To start, the aim is to create an "elevator pitch." When you have 30 seconds to get the attention of your boss or a new client and present a new idea, you have to communicate the idea in a meaningful and attention-getting fashion, with very few words. From there, as long as the initial idea is clear and worth some extra attention, you can elaborate and talk about the target audience and feature set, and try to nail down the essence of the application and how it will work.
The knowledge of what to build, what not to build, and the underlying rationale for the application make up the conceptual element of the framework. The conceptual element creates desirability, because applications with a clear purpose that fill a void in an effective manner are always welcome.
Know what makes it great
You already know what makes Web-based software great because you read the list earlier in this chapter.
The list is by no means limited, however. If you discover something else that makes software really good, add it to your list. Just make sure it's a quality of the software and not a detail.
For example, drag-and-drop interactions cannot make a Web application great. What makes it great is that the application offers real-time feedback based on user input. (In fact, maybe we should add that to the list now.)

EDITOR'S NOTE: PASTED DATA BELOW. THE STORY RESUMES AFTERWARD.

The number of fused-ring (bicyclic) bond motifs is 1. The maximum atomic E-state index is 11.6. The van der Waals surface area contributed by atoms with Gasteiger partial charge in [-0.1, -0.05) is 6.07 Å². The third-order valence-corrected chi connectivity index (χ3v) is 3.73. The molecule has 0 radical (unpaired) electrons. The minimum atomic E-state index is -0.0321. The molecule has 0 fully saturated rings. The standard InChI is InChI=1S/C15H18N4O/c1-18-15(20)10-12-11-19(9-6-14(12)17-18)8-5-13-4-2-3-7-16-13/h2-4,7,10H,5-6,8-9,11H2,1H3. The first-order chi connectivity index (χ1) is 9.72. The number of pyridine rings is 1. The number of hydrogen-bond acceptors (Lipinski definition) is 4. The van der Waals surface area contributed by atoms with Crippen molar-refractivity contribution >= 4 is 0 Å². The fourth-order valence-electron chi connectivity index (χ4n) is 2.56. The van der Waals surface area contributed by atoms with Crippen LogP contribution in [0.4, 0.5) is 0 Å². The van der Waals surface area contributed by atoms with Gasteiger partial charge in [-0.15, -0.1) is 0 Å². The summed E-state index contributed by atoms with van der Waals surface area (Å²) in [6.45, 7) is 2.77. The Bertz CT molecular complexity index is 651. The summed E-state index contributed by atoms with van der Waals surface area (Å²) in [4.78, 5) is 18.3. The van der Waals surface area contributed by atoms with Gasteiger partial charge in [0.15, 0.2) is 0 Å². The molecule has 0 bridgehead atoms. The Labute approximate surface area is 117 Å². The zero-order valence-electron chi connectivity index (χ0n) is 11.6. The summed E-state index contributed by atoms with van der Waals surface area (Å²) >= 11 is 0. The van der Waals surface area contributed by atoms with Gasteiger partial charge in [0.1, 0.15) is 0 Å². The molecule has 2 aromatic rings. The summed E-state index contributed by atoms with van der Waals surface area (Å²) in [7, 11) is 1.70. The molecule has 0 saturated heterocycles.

Google Personalized features drag-and-drop content pods that provide a real-time preview so you always know where the pod will land when you let go of it.
These qualities may be hard to spot, so you have to look closely for them. When an application is designed badly, it tells you at every opportunity just how bad it is. But when it's good, you usually can't explain why it's good. You can't put your finger on it, but you know it when you see it.
All these qualities make up the application element. They help create a sustainable and positive user experience.
Know the best ways to implement it
This part of the framework is the biggest variable. As we've all seen, the best way to do something usually changes over time.
At one point in history, for example, the best way to have a conversation with someone 100 miles away was to, well, walk there. Later, phones came into play (OK, much later). Now, it's as simple as typing a message into an instant messaging program and waiting a moment for the recipient to reply.
Regardless of the best way to implement a particular feature, these tools make up the interaction element, which enables the usability of an application and creates what many people call the "X factor." This is the part of the application with which people actually interact.
Throughout this book, I'll discuss ways to implement application elements in such a way that they make operations obvious and effective. I'll also provide some practical examples by showing you how to redesign several typical implementations of Web interface elements so they are more meaningful, more helpful, and more effective.